Mountain Lion, Cougar, or Puma

Health Issues Which May Affect This Animal

What Causes This Disease?

Trichinosis is a disease caused by a nematode parasite, Trichinella spiralis.

Where Is The Disease Found?

Trichinosis occurs throughout North American and can be found in grizzly bears, polar bears, black bears, feral swine, mountain lions, wolverines, wolves, coyotes, and foxes. Trichinosis has been documented in black bears and mountain lions in Idaho. Trichinosis has been documented in humans associated with consuming home-made jerky made from a cougar and a black bear in Idaho.

Signs of Disease

Animals infected with trichinosis generally appear healthy. Trichinosis is hard to detect when butchering because there are few lesions and the cysts are very small. The cysts are most common in the muscles of the jaw, tongue, and diaphragm. Animals that are infected with adult worms may have swollen intestines with small bruises on the intestinal wall. Affected muscles and associated lymph nodes may be soft and swollen.

Read More About Trichinosis

News

  • Mt lion caching elk carcass

    Wildlife CSI - Panhandle elk mortality study

    The Panhandle region placed 172 GPS radio-collars on 6-month old elk calves in the Coeur d’Alene and St. Joe River drainages since 2015.  A couple reasons we collared so many elk was to determine survival rates and for those elk that didn’t make it, find out why they died.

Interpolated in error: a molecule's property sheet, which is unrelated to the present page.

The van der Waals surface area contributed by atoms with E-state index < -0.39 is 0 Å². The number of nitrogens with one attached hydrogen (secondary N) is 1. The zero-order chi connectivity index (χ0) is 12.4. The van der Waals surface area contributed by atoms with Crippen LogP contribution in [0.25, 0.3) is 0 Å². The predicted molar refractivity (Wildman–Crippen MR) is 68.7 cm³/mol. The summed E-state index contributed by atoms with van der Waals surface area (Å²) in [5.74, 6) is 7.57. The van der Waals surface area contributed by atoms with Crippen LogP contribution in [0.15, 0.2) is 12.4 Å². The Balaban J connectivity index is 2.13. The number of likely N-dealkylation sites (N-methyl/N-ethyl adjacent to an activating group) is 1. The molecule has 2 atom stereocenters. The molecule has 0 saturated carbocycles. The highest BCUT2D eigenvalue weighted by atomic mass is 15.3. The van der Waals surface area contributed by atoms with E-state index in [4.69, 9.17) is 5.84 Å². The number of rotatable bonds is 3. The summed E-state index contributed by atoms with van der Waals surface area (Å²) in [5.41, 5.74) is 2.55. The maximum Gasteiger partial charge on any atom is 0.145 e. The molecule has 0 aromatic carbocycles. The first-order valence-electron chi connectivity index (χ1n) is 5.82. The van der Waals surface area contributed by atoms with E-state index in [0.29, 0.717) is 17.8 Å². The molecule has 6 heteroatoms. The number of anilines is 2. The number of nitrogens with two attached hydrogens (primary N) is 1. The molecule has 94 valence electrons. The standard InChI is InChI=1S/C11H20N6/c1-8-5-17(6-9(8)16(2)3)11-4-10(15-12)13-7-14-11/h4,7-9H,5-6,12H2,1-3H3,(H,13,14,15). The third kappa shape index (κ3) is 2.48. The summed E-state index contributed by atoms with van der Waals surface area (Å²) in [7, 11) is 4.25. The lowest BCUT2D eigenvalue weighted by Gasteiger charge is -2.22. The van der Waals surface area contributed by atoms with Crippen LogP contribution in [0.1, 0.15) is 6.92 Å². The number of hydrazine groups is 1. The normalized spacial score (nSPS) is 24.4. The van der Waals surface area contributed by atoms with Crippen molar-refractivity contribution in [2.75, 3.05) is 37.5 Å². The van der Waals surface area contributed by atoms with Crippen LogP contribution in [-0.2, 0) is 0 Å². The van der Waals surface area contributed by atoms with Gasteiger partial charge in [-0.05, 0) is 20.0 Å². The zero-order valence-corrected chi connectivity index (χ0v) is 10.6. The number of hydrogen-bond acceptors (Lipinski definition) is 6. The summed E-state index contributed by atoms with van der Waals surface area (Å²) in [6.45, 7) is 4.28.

• Living with Mountain Lions brochure

    Cougar in Boise is a reminder we all live near wildlife

    Most wildlife encounters, including those with mountain lions, are brief and non threatening, but  Fish and Game provides tips for people to help them understand more about these cats, what do if they see one, and how they can avoid attracting mountain lions to their homes and property. 

  • Mountain Lion in tree

    Mountain Lion Sightings Serve as Reminder to Use Caution

    It's no secret that Idaho is known for its abundant and diversity of wildlife.

    Yet to the surprise of some people, wildlife - including mountain lions - can be found in and around where people live.

    Recent mountain lion sightings near Juliaetta should serve as a reminder to residents and visitors that they can expect to see lions anywhere in Idaho.

    In the past few weeks, lions have been spotted outside of the community of Juliaetta.

  • F&G finds safe new home for orphaned mountain lion kittens

    Two orphaned mountain lion kittens took refuge behind hay bales in a barn in Meadows near McCall, much to the surprise of the property owners and their horses. Too small to make it on their own, and after several weeks of becoming habituated to and fed by humans, Fish and Game decided that a captive facility would be the best option for these naïve youngsters.

  • Lion in Cottonwood tree

    Female mountain lion harvest season closed in Unit 23

    Lion hunters should note that the harvest season for female mountain lion has closed in game management unit 23, as the harvest quota of eight females was reached March 9, 2017.